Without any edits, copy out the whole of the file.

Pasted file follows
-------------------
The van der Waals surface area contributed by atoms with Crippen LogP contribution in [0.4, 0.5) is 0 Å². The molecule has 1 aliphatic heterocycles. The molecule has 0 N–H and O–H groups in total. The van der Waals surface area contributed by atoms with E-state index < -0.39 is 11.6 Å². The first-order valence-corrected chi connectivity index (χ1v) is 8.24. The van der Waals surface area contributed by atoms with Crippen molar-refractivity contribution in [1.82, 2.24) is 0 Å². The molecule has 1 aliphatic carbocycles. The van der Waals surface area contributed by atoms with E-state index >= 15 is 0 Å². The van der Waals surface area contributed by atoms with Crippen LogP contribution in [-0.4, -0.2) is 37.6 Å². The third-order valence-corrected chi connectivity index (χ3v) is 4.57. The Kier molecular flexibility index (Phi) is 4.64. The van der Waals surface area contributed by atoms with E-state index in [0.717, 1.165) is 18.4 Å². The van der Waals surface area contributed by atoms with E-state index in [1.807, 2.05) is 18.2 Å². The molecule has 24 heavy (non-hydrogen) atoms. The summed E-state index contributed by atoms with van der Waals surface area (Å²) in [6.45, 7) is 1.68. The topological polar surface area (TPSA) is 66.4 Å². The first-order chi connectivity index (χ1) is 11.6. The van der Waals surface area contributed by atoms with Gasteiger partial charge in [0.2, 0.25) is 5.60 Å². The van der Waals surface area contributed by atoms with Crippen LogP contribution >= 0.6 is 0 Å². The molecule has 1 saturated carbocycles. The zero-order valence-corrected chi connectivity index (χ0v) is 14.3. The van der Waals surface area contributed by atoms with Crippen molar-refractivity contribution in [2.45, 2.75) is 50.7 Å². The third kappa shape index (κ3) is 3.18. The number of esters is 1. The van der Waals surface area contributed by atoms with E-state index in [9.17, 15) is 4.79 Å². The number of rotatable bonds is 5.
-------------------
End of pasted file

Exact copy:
The van der Waals surface area contributed by atoms with Crippen LogP contribution in [0.4, 0.5) is 0 Å². The molecule has 1 aliphatic heterocycles. The molecule has 0 N–H and O–H groups in total. The van der Waals surface area contributed by atoms with E-state index < -0.39 is 11.6 Å². The first-order valence-corrected chi connectivity index (χ1v) is 8.24. The van der Waals surface area contributed by atoms with Crippen molar-refractivity contribution in [1.82, 2.24) is 0 Å². The molecule has 1 aliphatic carbocycles. The van der Waals surface area contributed by atoms with E-state index >= 15 is 0 Å². The van der Waals surface area contributed by atoms with Crippen LogP contribution in [-0.4, -0.2) is 37.6 Å². The third-order valence-corrected chi connectivity index (χ3v) is 4.57. The Kier molecular flexibility index (Phi) is 4.64. The van der Waals surface area contributed by atoms with E-state index in [0.717, 1.165) is 18.4 Å². The van der Waals surface area contributed by atoms with E-state index in [1.807, 2.05) is 18.2 Å². The molecule has 24 heavy (non-hydrogen) atoms. The summed E-state index contributed by atoms with van der Waals surface area (Å²) in [6.45, 7) is 1.68. The topological polar surface area (TPSA) is 66.4 Å². The first-order chi connectivity index (χ1) is 11.6. The van der Waals surface area contributed by atoms with Gasteiger partial charge in [0.2, 0.25) is 5.60 Å². The van der Waals surface area contributed by atoms with Crippen LogP contribution >= 0.6 is 0 Å². The molecule has 1 saturated carbocycles. The zero-order valence-corrected chi connectivity index (χ0v) is 14.3. The van der Waals surface area contributed by atoms with Crippen molar-refractivity contribution in [2.45, 2.75) is 50.7 Å². The third kappa shape index (κ3) is 3.18. The number of esters is 1. The van der Waals surface area contributed by atoms with E-state index in [9.17, 15) is 4.79 Å². The number of rotatable bonds is 5.